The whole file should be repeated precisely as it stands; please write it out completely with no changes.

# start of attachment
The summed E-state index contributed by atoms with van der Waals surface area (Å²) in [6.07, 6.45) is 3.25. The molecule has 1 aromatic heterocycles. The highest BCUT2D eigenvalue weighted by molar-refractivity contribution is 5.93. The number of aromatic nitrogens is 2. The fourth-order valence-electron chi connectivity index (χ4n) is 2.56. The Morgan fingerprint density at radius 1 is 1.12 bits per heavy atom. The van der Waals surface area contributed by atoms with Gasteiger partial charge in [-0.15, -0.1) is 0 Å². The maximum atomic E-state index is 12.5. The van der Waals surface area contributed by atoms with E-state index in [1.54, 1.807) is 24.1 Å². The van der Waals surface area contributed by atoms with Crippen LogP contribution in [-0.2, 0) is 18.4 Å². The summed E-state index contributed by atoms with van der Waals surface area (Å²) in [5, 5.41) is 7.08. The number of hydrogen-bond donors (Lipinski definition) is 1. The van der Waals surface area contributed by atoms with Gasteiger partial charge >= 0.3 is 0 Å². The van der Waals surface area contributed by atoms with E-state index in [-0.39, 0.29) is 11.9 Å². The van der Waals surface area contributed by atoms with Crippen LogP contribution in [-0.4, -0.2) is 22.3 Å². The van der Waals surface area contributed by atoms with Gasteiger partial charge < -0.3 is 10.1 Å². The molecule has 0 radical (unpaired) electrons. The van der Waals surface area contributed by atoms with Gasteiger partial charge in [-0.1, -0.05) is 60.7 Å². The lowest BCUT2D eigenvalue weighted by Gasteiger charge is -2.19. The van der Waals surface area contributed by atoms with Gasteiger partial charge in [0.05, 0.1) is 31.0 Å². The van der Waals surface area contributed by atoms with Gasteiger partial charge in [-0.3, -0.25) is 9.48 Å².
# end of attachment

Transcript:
The summed E-state index contributed by atoms with van der Waals surface area (Å²) in [6.07, 6.45) is 3.25. The molecule has 1 aromatic heterocycles. The highest BCUT2D eigenvalue weighted by molar-refractivity contribution is 5.93. The number of aromatic nitrogens is 2. The fourth-order valence-electron chi connectivity index (χ4n) is 2.56. The Morgan fingerprint density at radius 1 is 1.12 bits per heavy atom. The van der Waals surface area contributed by atoms with Gasteiger partial charge in [-0.15, -0.1) is 0 Å². The maximum atomic E-state index is 12.5. The van der Waals surface area contributed by atoms with E-state index in [1.54, 1.807) is 24.1 Å². The van der Waals surface area contributed by atoms with Crippen LogP contribution in [-0.2, 0) is 18.4 Å². The summed E-state index contributed by atoms with van der Waals surface area (Å²) in [5, 5.41) is 7.08. The number of hydrogen-bond donors (Lipinski definition) is 1. The van der Waals surface area contributed by atoms with Gasteiger partial charge >= 0.3 is 0 Å². The van der Waals surface area contributed by atoms with E-state index in [-0.39, 0.29) is 11.9 Å². The van der Waals surface area contributed by atoms with Crippen LogP contribution in [-0.4, -0.2) is 22.3 Å². The van der Waals surface area contributed by atoms with Gasteiger partial charge < -0.3 is 10.1 Å². The molecule has 0 radical (unpaired) electrons. The van der Waals surface area contributed by atoms with Gasteiger partial charge in [-0.1, -0.05) is 60.7 Å². The lowest BCUT2D eigenvalue weighted by Gasteiger charge is -2.19. The van der Waals surface area contributed by atoms with Gasteiger partial charge in [0.05, 0.1) is 31.0 Å². The van der Waals surface area contributed by atoms with Gasteiger partial charge in [-0.3, -0.25) is 9.48 Å².